The Bakersfield Californian from Bakersfield, California on September 11, 1944 · Page 7
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The Bakersfield Californian from Bakersfield, California · Page 7

Bakersfield, California
Issue Date:
Monday, September 11, 1944
Page 7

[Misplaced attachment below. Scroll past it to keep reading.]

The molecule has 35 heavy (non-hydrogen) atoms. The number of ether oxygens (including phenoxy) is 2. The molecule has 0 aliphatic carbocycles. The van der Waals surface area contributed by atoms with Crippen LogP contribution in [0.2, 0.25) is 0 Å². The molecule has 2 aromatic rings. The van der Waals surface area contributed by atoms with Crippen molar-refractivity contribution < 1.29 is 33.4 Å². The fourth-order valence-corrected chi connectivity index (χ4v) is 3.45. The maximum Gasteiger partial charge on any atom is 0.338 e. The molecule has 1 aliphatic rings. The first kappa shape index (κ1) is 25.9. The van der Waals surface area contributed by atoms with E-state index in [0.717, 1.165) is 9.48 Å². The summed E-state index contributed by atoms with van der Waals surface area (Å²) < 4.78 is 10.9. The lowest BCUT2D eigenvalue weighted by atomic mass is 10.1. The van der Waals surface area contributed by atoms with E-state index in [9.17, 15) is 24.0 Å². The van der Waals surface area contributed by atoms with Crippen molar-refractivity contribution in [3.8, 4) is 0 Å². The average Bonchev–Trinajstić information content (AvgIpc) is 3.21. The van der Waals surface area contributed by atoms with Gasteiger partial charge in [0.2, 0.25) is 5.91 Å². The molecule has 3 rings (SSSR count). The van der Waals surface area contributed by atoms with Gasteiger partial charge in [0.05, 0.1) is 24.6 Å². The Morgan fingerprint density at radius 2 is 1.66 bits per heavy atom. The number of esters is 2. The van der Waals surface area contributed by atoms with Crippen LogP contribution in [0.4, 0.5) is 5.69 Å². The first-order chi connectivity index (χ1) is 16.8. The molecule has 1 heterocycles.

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(Monday. September 11. 1044) Colonel Harold E. Kofalil Just offhand I don't know where you'd find a record to beat this one made by a Kern county man, Colonel Harold E. Kofahl of Fellows, commanding officer of a fighter-bomber group, which outfit had, some weeks ago, completed 1500 combat missions and 14,000 sorties in one year's time. When last heard from Colonel Kofahl's pilots were engaged in disrupting German supply and communication systems and working in close support with the Allied ground ftfrces in northern Italy. Exceptional Record . Colonel Kofahl's group has destroyed more than 2500 enemy vehicles, in addition to damaging 2000 more. In addition'to knocking out of action hundreds of railway cars the group has destroyed 46 locomotives. Through primarily fighter-bombers, the fliers have shot clown 23 enemy aircraft and damaged 23 others. Marble Family First Lieutenant Clarence Marble, co-opilot instructor for B-24 Liberator!!, has returned to La- rodo, Texas, after visiting relatives. His brother, Sergeant Jack Marble, is in a large machine shop in northern England, work similar to that he did at Minter Field when he was stationed here. An- Bother brother, Aviation Cadet Edward H. Marble,, is finishing a preflight course at the Santa Ana army air base. „ Ix>o Neva I just learned today that there were a good many civilians in the D-0ay invasion of Normandy and they braved the samo dangers as the navy. These men were members of the army transport corps, operating tugs and small craft under army jurisdiction. Many of these tugs and small craft rendered exceptionally fine service, and many men were rescued through their alertness. Serving on one of them was Leo Neva, 1225 Nineteenth street, a chief steward. Loren Eeliols The toughest mission flown by First Lieutenant Loren Echols:, 28, son of Mr. and Mrs. J. *E. Echols, 135 Arvin street-, was that over oil refineries at Brux, Czechoslovakia, July. His group blasted Axis synthetic oil refineries there. Echols is a bombardier with a F4ylng Fortress outfit. He flew other missions over Ploesti, and aircraft factories in Austria. F. R. Brown According to a three-line delayed dispatch, Frederick R Brown, 26, of 1151 Pear street, was interviewed at Saipan by Sergeant Pat Surlinden, a combat correspondent for the marines in which Brown also serves. The substance of the interview was not reported. Name Oomitted The name of Mrs. Mary Gadd should have been mentioned in this column recently in connection with a story concerning Edward Gadd, her son. Pardon the oversight, please. On Buzz Bombs Here is a quotation from a letter written by an English woman, Jo Hinds of Beechurst, in Kent, a relative of the J. H. Thornbers of this city. It gives something of the feelings, in an English home, caused by the robot bombs: "I expect you are wondering if we are getting the flying bomb, or. doodle bug as it is commonly called. Yefi, we are getting our share, I think. We had 11 down in this parish but no fatal casualties; n. cracked skull was the worst. That was caused by a chest of drawers being thrown by' the blast onto a boy who was also thrown against a wall. They are horrid things. One finds oneself listening for the engine to stop. So far, George and I arc still sleeping in our beds upstairs, but an awful lot of people have started to sleep downstairs, but we feel that the downstairs windows a* about twice the size of the upstairs, and as most of the casualties have been caused by flying glass we might just as well be in the room with the smaller windows. We had one small pane of glass, but that was shrapnel from a gun. I hon- .e,ftly think the worst part has been the noise caused by the guns. You've never heard anything to equal it, and of course we get very tired as we had it night after night. I personally feel better if fcan see what's happening, but It is a bit difficult trying to lie In bed with every gun blazing and trying to hear if the engine of the doodle bug is still running. Also, when you can't see the thing it always sounds as if it Is going truly over the house, when nine times out of ten it isn't. At first, we did have one that came straight over the house, but I think the R. A. F. must have dealt with that one. I must say I was surprised to see how big they were. .,. I saw one coming down the other day and it honestly looked almost as big as a single-engined fighter plane. The fighters are the things that bring them down In fact, you had better look out if you hear machinegun fire!" V ' ' CARRIER PIGEON FOUND A carrier pfgeon, with a serial number of AU44F8680, was found In a Blimp hole in the Ten Section oil district, near Panama, at 9:30 this mornl*!r. according .to James Green, worker with the oil company. Mr. Green said that the tag with the serial nn-.nber i« mada of metal' and is attached to one leg, while • rubber tag it< attached to the other leg. 'nhe pigeon will be Kent in Panama un$I its rightful owner 'claims it. LOCAL SECTION BAKERSFIELD, CALIFORNIA, MONDAY, SEPTEMBER 11, 1944 PAGES 7 TO 12 WITH US TODAY Mrs. Olive Butler, Engadlne, Mich. Visiting. Padre hotel. J. W. Clark and Russel Lindholm, Austin, Texas. Business. Padre hotel. Mr. and Mrs. Erwin Aloff, Des Molnes, Iowa. Visiting. Bakersfield Inn. R. W. Owens, St. Petersburg, Fla. Business. Bakersfield Inn. Mabelle C. Johnson, San Francisco. Visiting. Hotel El Tejon. STOCKDALElLUB BURNSMORTGAGE 450 MEMBERS ATTEND ALL-DAY FESTIVITIES Four hundred and fifty members of the Stockdale Country Club and their families rallied at the club Sunday for all-day festivities directed to the grand climax of burning of the $3.1,000 mortgage that occurred just following a barbecue supper. Elmer McFaddin, first president | of the club when it was reorganized j in 1937, praised Walter Kane, present leader, who has directed the club during the past three and a half years and whose financial stewardship made possible the freeing of the club from financial encumbrance. The present club home, the third in the history of tho organization because of loss by fire, was completed in the spring of 1941. New Swimming Pool Mr. Kane, who became president that year directed the financial clearance of tho building. Last night in burning the mortgage, the club president sketched postwar plans to Include new swimming pool and new tennis courts that will complete the country club as one of the finest recreation centers in the state. Mr. Kane thanked club workers and boards of directors for their support of the club and his efforts. The day's festivities began with a golf match in the morning, when 100 players relayed over the 18-hole course with Clifford Gray and Wayne White coming in the lead with a 139 low net score to capture the $25 war bonds as the winning team. Walter Mortensen and Carl AVest as the runners-up annexed the $10 war stamp awards with 141 net scores. Some of the golfers remained at the club for luncheon and the greater part of the members gathered at 5 p. m. for a band concert and the barbecue supper served on the rear patio. Elmer McFaddin was chairman of the committee in charge of the successful day assisted by Walter Mortensen, and Raymond Taylor. Mrs. Clifford Reese, president of the women's organization, and a corps of assistants aided in the decorations. Shaffer Man Reported Wounded in Action LIKELY WINNER—Jovlsta Ann, a champion three-gaited mare, which won championship three-gaited sweepstakes in southern California last winter and other trophies at same show, will appear at the big horse show September 22 and 23 in connection with the Victory Foods Fair at Kern County Fairgrounds. She is owned by Dr. Robert Patrick of Taft. Buford Waller is up. Private T. C, Robinson, husband of Airs. VirginiagM. Robinson of Shatter, has been 'wounded in action according to a report from the war department through Associated Press. Private Robinson was in the Mediterranean area. Champion State Show Horses Entered in Victory Fair Entries were reported coming in satisfactorily today for the grand horse show to be held September 22 and 23 in connection with the Victory Foods Fair, it was announced today by Herb Vaughn, chairman for the event. The show is sponsored jointly by the Bakersfield Frontier Days Association and the Fifteenth District Agricultural Association. Many of the champion show horses from all parts of the state are set to arrive for the two days of the show, ,'hich will be one of the main attractions at the fair. Jack Fuzie, of Newhall, is bringing his top flight Morgans, said Vaughn, and two Morgan stallions hailed as the best on the coast are entered by Jack L/eiva of Tehachapi. A beautiful Palomino stallion owned by Dr. Tom Hill is entered also. In the heavy horse division, several entries are assured. Edgar Combs of Casa Loma is ready with several Belgian draft horses, Mr. Vaughn declared, and several entries are coming in for the draft teams of halter class. Mr. Vaughn emphasized that the trail horse class on Friday night is open to Kern county entries only, while on Saturday night, the western horse with western equipment class is an open event. In both of these classes, any horse regardless of registration may enter, it was pointed out by C. L. Gibson, chairman of this event. Several more entries are needed in this department and persons may contact either the Fifteenth District Agricultural Association, ]fiGF> Chester avenue, Mr. Vaughn, 1540 Twentieth street, or C. L,. Gibson, 1918 I street. 6-Day Warm Weather Siege Is Broken HEAT INFLATION STOPS WITH 95 DEGREES PREDICTED"" ERROR—The Californian regrets erroneous announcement of the death of Corporal Charles S. Bowman, son of Mrs. Edith Bowman, 710 Jackson street, was made in The September 9 issue of The Californian. Corporal Bowman, who serves with the marines and •who won several medals for sharp- shooting, was wounded in action. Recording to an, announcement of the navy department through As- rociated Press. Due to an error in reporting, the original information the statement was made that Corporal Bowman was dead. This Is not true, and the correction is now being made immediately upon learn|ng of the error. Corporal Bowman served with distinction and courage at Saipan and his friends here hope his recovery will be a speedy one. The Callfornlan deeply regrets the error and its consequences. Xews is supposed to be something different about the same thing. Here goes: It was hot yesterday, the day before, and the day before that. All in all it has been hot for six days with the people wondering if the OPA shouldn't do a little about the heat inflation as the weather bureau merely kept on reporting it. A case of more bureaucy. Yesterday while the Sunday roast was cooking, the thermometer said it was only 107 degrees while every cook in the kitchen knew it was a good 116 degrees. But this is news! Tomorrow it's going to be cooler. Maybe you didn't notice it, but today was cooler, too. It was only 102 degrees today and the weather man said that tomorrow it will be only 90 or 95 degrees. In fact it's apt to be chilly in the morning with a minimum of 60 degrees. Results of six days of steady heat has been a lot of figs getting ripe readily for the reaping, and the grapes sweetening swiftly on the vine, and the disposition of the average citizen slightly soured by the siege. COOLING BREEZES RELIEVE EXCESSIVE HEAT SAN FRANCISCO, Sept. 11. UP)— The weather bureau predicted generally cooler weather for today and tomorrow after cooling breezes came up Sunday to relieve, over a great part of the state, the excessive heat of the preceding two days. Through the valleys; however, the heat continued unabated yesterday, with such readings as these: Colusa, 110, Bakersfield, Fresno and Santa Rosa, all 107; Stockton, Paso Robles and Red Bluff, 106; Merced 105, and Williams, 101 degrees. On the other hand, Los Angeles, which had sweltered in^the preceding few days, was down to 79, and at San FranclsCo It was only 61 Sunday, contrasted with 91 on Saturday. TAFT MAN BURNED TAFT, Sept. 11.—An explosion, caused" by contact with an incinerator while spraying insects around his home, sent Theodore Self, of Standard 29-D, to the Taft Community Hospital for treatment for second degree burns on his right arm, shoulder and neck. War Dept. Takes Exclusive Jurisdiction of U. S. Lands The Board of Supervisors today studied a letter from Governor Earl Warren which revealed that the war department has accepted exclusive jurisdiction of "all lands acquired by the United States for military purposes within the state of Call- 'ornla over which exclusive jurisdiction has not heretofore been obtained." The announcement bears upon the proposed taxation of federal-held lands In the state, and the board approved a plan of co-operation with the County Supervisors' Association of California in an effort to secure authority by 'Which the state and local taxing units may levy taxes aganist government-held areas. On motion of Supervisor Charles Wimmer, the Board of -Supervisors approved the use of two automobiles In transporting crippled children to and from county schools as a temporary measure pending arrival of a new school bus purchased through the office of the county school superintendent for that purpose. A petition to operate an amuse, ment and food house in Inyokern filed by G. C. Freeburg, Los Angeles, and Leslie W. Overstreet of Inyokern was referred to the War Production Board in Los Angeles. A California Department of Public Health report for Kern county was received for file. The report showed an appropriation for the present fiscal year amounting tp $184,955 and an expenditure of $174,815 for last year in the operation of county health service agencies. The Highway Patrol Club of Kern county asked an<« received permission to use the Fairgrounds for its annual rodeo to be held May 12 and 13, 1945. Action on a county Jjealth proposal to require that poultry and livestock be not permitted pearer a dwelling than 25 feet wa* deferred for action at the regular meeting to be held next Monday. Exhibit Space/Art Center Aims of Group Art exhibition facilities and a working art center are objectives of the Bakersfield Art Association, Charles L. Smith, president of the ' legal driving of cars. Arrests Total 25 in Check Gardner Cadet Is Charged With Driving Stolen Automobile Traffic flow down Union avenue al California avenue intersection was given a legal immersion in the interest of safety driving Saturday from 8 p. m. to 2 a. m. with 25 motorists arrested and 146 given citations for infractions of laws, it was reported today by Captain Leroy Galycn of the California Highway Patrol to- A Gardner Field cutlet WHS nr- $6000 BLAZE—Thirty tons of paper, a baling machine nml the Bakersfield Sanitation Company's paper storage building at Fourteenth and N streets were destroyed in a $BOOO fire Sunday, 30 Tons of Paper, Baling Machine Lost in $6000 Fire Second fire in recent weeks broke out in the Bakersfield Sanitation Company's paper storage building at Fourteenth and N streets, Sunday, at 2:2(5 p. m., this time completely destroying 30 tons of paper, a baling machine and the entire storage house, at a loss of $6000, according to the city fire :'ity schools last Wednesday, an ad- i . i /"> » • i T-» i r-> • n-n > r /i-n mion,n 1:73 imys and girls have been department. Captain Joe Perry and Engineer Bill Mcdill, ENROLLMENT UP 273INJCHOOLS REGISTRATIONS BRING TOTAL TO 7732 PUPILS Since the opening of Bakersfield said that thoro is now a registration ?e fm? b 7 er enrolled indicating an increase of 489 rested on a chnrge of driving a I in enrollment figures, making a gen- ' oral problem of finding additional classroom space in some buildings. Ten additional classrooms, prepared during tho summer, provided for the increase in several schools. Bakprsfield High School received 50 new registrations today, making a total of 3508 students; East Bakersfield had 1107 students today, and the Bakersfield Junior .College, 2fifi. Principals of the IB elementary schools report that student body officers are being elected and glee clubs and orchestras are being organized. Safety education, a vital part of the curriculum, gets under way as safety councils are elected and organized. Practice fire drills are held the first week of school to acquaint children with the proper way to conduct themselves in case of an emergency. Of special interest stolen car nml turned over to the military police after a dramatic chase that led around and round a service station with the cadet finally seeking refuge in a house. The traffic officers finally apprehended their quarry and he was turned over to the waiting M. P. Violations of the law included no registration, no driver's license, drunk driving, and headlight and tail light, trouble. Eight arrests were made under the heading of "lack of registration" for no evidence was given by the drive of fulfilling this requirement. Twen ty-flve additional cases were citei to the office of the highway patrol. No Driver's Licenses Eight more drivers were arrestec for being without their driver's 1: censes anrl 3L' wore cited to the high way patrol office for the same rea son. Twenty-seven persons received mechanical warnings for failing t< chaugo their addresses on the! driver's licenses. Two arrests were made for drunl driving. Twenty-nine persons were citec for having one or both headlights wrongly adjusted or without lights and "8 tail light citations wen given. Regular Checks Captain Galyen said a simila check was made a month and a hnl ago and other checks will be made regularly in the interest of safe anc association declared today In an nouncing the opening of aaurnember- ship drive. "Members will benefit by participation in the art groups ,apd exhibits as well as aiding in the establishment of scholarships to further the art training of outstanding students." Mr. Smith said. "The association's aim is to encourage those with ability in art, to conduct local exhibits by Bakersfield artists and to bring to the community exhibits of outstanding art. "Interest groups are being formed to bring together common interests in arts and crafts, not with the intent of duplicating any activities of other groups, but to encourage pro' duction arts." and performance in the Persons becoming members of the art association in September will be listed as charter members, Mr. Smith brought out. Membership fee is $2 a year. Cards may be obtained from Bert Ballinger, association treasurer, at the Valley Office Supply Company. Magunden Bureau Plans All-Day Meet In order that final plans for the Magunden .Farm Home Bureau's part in the Victory Food Fair may be formulat.-d, an all-day meeting of the bureau will be held beginning at 10:30 a. m. Wednesday, at the home of Mrs. B. R. Harmon, on Harmon Road. Members will sew for their bazaar, which is scheduled for December, and at noon will have a potluck. luncheon. "An effort Is being made to curl drunken driving also", the hlghwaj patrol officer said. Coleman Addresses Kern Air Base Men Bryan Coleman, in charge of the veterans' employment department al the California State Employment Office, spoke recently to the men at the army air base at Kern County Airport. He told the men what their opportunities and rights were upon discharge from the army. The great interest on the part of the men and the numerous questions asked indicated that such instructional talks might be popular in army camps generally, Mr. Cole man said. He wrote the state office this suggestion might be welcomed by army officials. Mrs. Daisy Taylor Passes at Hospital Mrs. Daisy Lillian Taylor, 65, died September 9 at a local hospital. Funeral services are pending arrival of relatives. Greenlawn Chapel has charge of arrangements. A resident of Bakersfield since 1908, Mrs. Taylor is survived by her son, H. Russell Taylor, Olldale; grandsons, John H. Taylor and Russell Mitchell Taylor, Oildale; a brother, Clyde Mitchell, Jackson, Ohip. ~ EXAMINE MATRIX—The Reverend B. C. Barrett, pastor of the First Baptist Church, and Elmer Forgy, mechanical superintendent of The Bakersfield Californian, examine two of the matrices from which the castings were for the book, "Those Who Serve," to be published by the American Legion here next month. The book will contain a history of civilian defense here, pictures of more than 5000 servicemen aiia a history of the Frank S, Reynolds Post of the* American Legion. "This book will, by all means, be a memorial which will prove to be priceless to thi» community and to all families of the boys who have servM in the second world war," were the words of commendation apokfti by the'Reverend Mr. Barrett. enrolled at tho It! local schools, it j of the department, \\XTC slightly overcome by heat from the flames, which had PJ totally involved the building by the time equipment was sent to the scene. Waste jmper was being billed for shipment to reconversion plnnts in Los Angeles, according to C. K. Morton, office malinger. Cause of the lire is undetermined. A careless smoker caused the flames, Sunday, at 3:45 p. m.. which destroyed a cabin tenanted by Con Anderson and owned by Bob Prati at 125 Union avenue south of Brim- dage Lane. Damage is estimated at $550, by the county fire department. Mountain View Farms Company, Route 5. Box ,1(iO, lost a 1!KU Ford truck and trailer loaded with two and one-halt' tons of hay in a fire Sunday at i>:.'!2 a. m. near the Mountain View School. L,oss was $535. Motor and under carriage of the truck were saved by Greenfield and Lamont firemen who put out the flames. Backfire from the carburetor caused the blaze, it is reported. $400 Damage Spontaneous Ignition of oily rags caused a fire which destroyed a pump house on Muller Road, east of Weed patch Highway, owned by H. Cunningham. Route 5, Box 279. Damage to the structure rented by Elmer Crum,->Route 5, Box 26G, was $400. _ A chicken hQusc,.Used for storage purpoHes by Edward Rueb. Shatter, on Lefdo*Hlgh\vay, burned Saturday at 1:53 p: in. at a loss of $100, county are hostess clubs at Jefferson and Williams schools and a Boys Service Club at Williams and a Citizenship Club at McKinley, which serve their respective student bodies in many ways. Elective* Chosen Students at Emerson and Washington Junior Highs have chosen their electives and "began work in them last Friday. At Emerson the boys and girls have a choice of orchestra, French, Spanish, Carto'if"! raphy; art needlework girls' metalwork, girls' woodshop. aeronautics, boys' glee club, girls' glee club; boys' cooking, ar.t club and Emerpojilan and creative .writing. Eighth grade students at Washington may choose art, art metal, advanced dressmaking, boys' homemalcing, advanced necdlecraft, knitting, literature, officials club, stage crew, orchestra, glee i so » w «s driving, was slightly dam- firemen report, i '•' ' Couple Burned EdwaKd Puckett and Mrs. Stacy Anderson, both of Oklahoma, were burned'slightly when the front seat of the 1939 Ford sedan Mrs. Andei- club, typing., journalism, or student body officers while seventh grade buys and girls may choose general science, needlecraft, literature, model airplanes, mathematics help, secretaries club, art, officials club, map making, dramatics or Junior Red Cross. Cafeterias In Emerson, Hawthorne, Jefferson, Lincoln, Longfellow, Lowell, Horace Mann, Mount Vernon, Roosevelt and Washington schools are reported to be popular. The cafeteria at Williams school, due to delay in repairs, will not open for two or three weeks according to Ted Chism, principal. Due to the hot weather minimum school days will continue until further notice. Methodist Youth to Attend State Banquet Kern sub-district cabinet of the Methodist' Youth At a meeting Fellowship held here September 3, financial aid was voted to one member of each church group who wishes to attend the state round-up banquet and program to be held at lairemont hotel, Berkeley, September 22, it is announced by Alice Jean Thresher, Kern sub-district president. Miss Thresher also announced that a sub-district rally will be held at First Methodist Church, Bakersfield, October 10, with Dr. John It. Kenney, district superintendent, as the speaker. A. A. U.W. Board to Meet on Tuesday To hear reports on progress of olans for a forum on postwar ad- iustment September 28, and reports )n other activities of fall and winter, Miss Edna Keough, president of Bakersfield branch, American Association of University Women, will conduct a meeting of the board of directors Tuesday night at 7:30 at her home, 1904 B street. The meet- ng place was changed today from | at 8:43 p. m. to revive Anna Llese aged by fire Sunday at 11:52 a. in. on Highway 99, one-fourth of a mile south of Pond Road. McFarlund firemen ''administered first aid and extinguished the flames with the aid of the Wasco crew, reports state COALINOA FIRE •SWEEPS .TO WELL— COALING A. Sept. 11. NEW WELLS SET FOR ELKJILLS NOTICES TO DRILL 39 NEW WELLS FILED In a weekly report issued by the state division of oil and gas for the week ending September 2. the agency said 39 notices to drill new oil wells in the state had been filed in the division office and that a number of the wells are to be drilled in the Elk Hills. Kern Front, Kern river. Lost Hills and other Kern county fields. Following is a listing of companies slated to drill new wells and the field where the wells will be sunk: American Petroleum Corporation, Kern county township 29; Rothschild Oil Company, Edison field; Ring Oil Company, Mount Poso; Standard .Oil. Company, Greeley: Tidewater Associated Oil Company, Strand; Standard Oil Company, Kern Front; Shell Oil Company, Canfleld ranch: Tidewater Associated OH Company, Mountain View; .1. K. Smith, Drilling Kern river: E. A. Bender Company, Round mountain; (UP)—A brush fire that swept to within three quarters of a mile of the outlying oil derricks of the West Side oilfields was turned back last night by a crew of about 400 soldiers, state forestry rangers, and volunteers after it had burned over about 20,000 acres. The fire had been burning for several days In the Cantua district of Fresno county and was thought under control Saturday. It broke loose again, however, and for some hours yesterday seriously menaced some oil derricks and was within 8 to 10 miles of the city of Coallnga. It had spread across the hills in the opposite direction, but was believed to be still confined to Fresno county. Meanwhile another fire which has been burning in Monterey county had spread into Fresno county and was out of control today in the Priest valley area. Rangers hoped that cooler weather might make it possible to check both fires before they had spread much further. Koehnl/ill Attend National D: A. V. Meet Standard Oil Company, Lost Hills; Belridge Oil Company. Belridge, Gibson Oil Company. Sunset; Standard Oil Company, Midway; General Petroleum Corporation, South Belridge: Rothschild-Bender, Temblor and three additional wells drilled by Standard OH Company under naval supervision in the Elk Hills field. Barnsdale Oil Company, Mount Poso; E. B. "Halt ~& "Company, Poso Creek: Navy Oil Company, Fruitvale: Standard Oil Company f!reeley: Shell Oil Company south Belridse and Superior Oil Company, McKittrick. The report shows that 15 notices were filed during tho week reported upon for deepening and redrilllng wells with a t total for the year of B40 together with a total of 1507 new well notices in the state for the year. Final Rites Set for Kern County Pioneer John T. Basye, 85, Virginia Colony pioneer, died September 10 at his home, 407 Eighth street, Bakersfield. Funeral services will be held September 12 at 2 p. m. at Payne & Son Chapel, the Reverend B. C. Barrett officiating. Interment will be in t'nlon Cemetery. Mr. Basye was born in 1849 in Virginia, and at the age of 15 was called upon to care for his widowed mother and three sisters at the close of the Civil War.' In 18SO he married Katherjpe Klipstein, sister of the late H. W. Klipstein, and moved to Bakersfield. The couple took up a government claim of 160 acres south of Bakersfield. From there Mr. Basye moved to establish the Virginia Colony and his farm home there. He was active for many years on the Democratic central committee and served as road supervisor, district No. 3. '. , Mr. Basye is survived by his sons, Edmund B. Basye. Elk Grove: John Bernhard M. Muuzer. Chapter No. ! T - Basye. Jl '- Bakersfield: Hal T. 20, Disabled American Veterans, will | Basye, Temple City: (laughters, Mrs. bo represented by Earl Koehn, de- M«O' Nelson, Sacramento; Mrs. part men t • chief of staff, Leonard Carter and Jesse Randolph, at the Twenty-third which began .National Convention Tuesday In Denver. Colo. The convention Is being held for the purpose of outlining present and postwar plans on rehabilitation, | welfare, legislation and many urgent ! problems confronting the men and | women of the United States armed ! forces of today. The meeting will | disband on Thursday of that week. I RESUSCITATION CREW CALLED 1 Resuscitation ere v of the county Rose Gileoney and Mrs. Linda Smalley, both of San Francisco; Mrs. Katheryn J. Williams, Chowchilla; six grandchildren and six great-grandchildren. P. T. A. Council to Convene on Tuesday First meeting this fall of Bakersfield Council of Parents and Tench- fire department was called Sunday j ers wlll ,^ held Tuesday at 2 p. m., Hotel El Tejon to Miss Keough's lome. Mrs. Joseph LeConte will present the forum report. Miss Mae launders will lead a discussion on )rogram for the year, the first to be October 7. Schuirwcker, 05. of 3032 Inyo street, Skyline Park, who choked during dinner, suffering a heart attack immediately afterwards. She was taken to Mercy Hospital, where her condition i; reported as fair. Five Persons Injured in Auto, Truck Collision lit 1COO K street, with Mrs. Hugh Nation presiding. Mrs. Nation announces that council chairmen of publicity, magazine, membership and juvenile protection will be present, and Is asking that chairmen of the units in these departments, as well as presidents of the units, attend this meeting. Five persons were injured Sunday at 8 p. m. in a collision at Highway 9 and Pierce Road between an auto- nobile driven by Carl Burgess, 21, United States Navy, and a truck .riven by Mariano Munoz, 29, El ilonte, according to the California Highway Patrol. Minor, injuries were received by ruck passengers Jesus Munoz, 34, El Monte, who Is in Kern General lospital; Mrs. Maria Munoz, 26, reated and dismissed at Kern Gen> ral Hospital, and William P. Bush, r., United States Navy, who was ent to Minter Field hospital. Driver f the truck also suffered minor in- uries. Burgess was sent to Minter Field ospltal and John Beckes, Jr., San 'rancisco, who was in tlM truck, was ninjured, reports state.* A collision with a Santa Fe bus 10 miles south of Bakersfield on Highway 99 Ben* automobile driver Carroll Clifton, 46, Los Angeles, to Kern General Hospital. Sunday, at 12:30 a. m. with possible fractured ribs, according to the Highway Patrol reports. Fractured Ankle Estar Lands, 50. 416 Beech street, fractured his ankle when his car rolled out of control and plunged over an embankjtnent. Sunday, at 2 p. m.', according to reports from Mercy Hospital. Falling OrUl Pipe A falling drill pipe crushed the foot of Steve Tustlson, 21," 11U Niles street) Sunday at 7:10 p. m. at the Rocky Mountain Drilling Company where he was working, Mercy Hospital reports continue. Union Cemetery NON-PROFIT CORPORATION PERPETUAL CARE View Its Lovely Landscaped Grounds Gardens and Flowers and Gemilike Lakes See Our Monument Near the Odin Phone 7-7185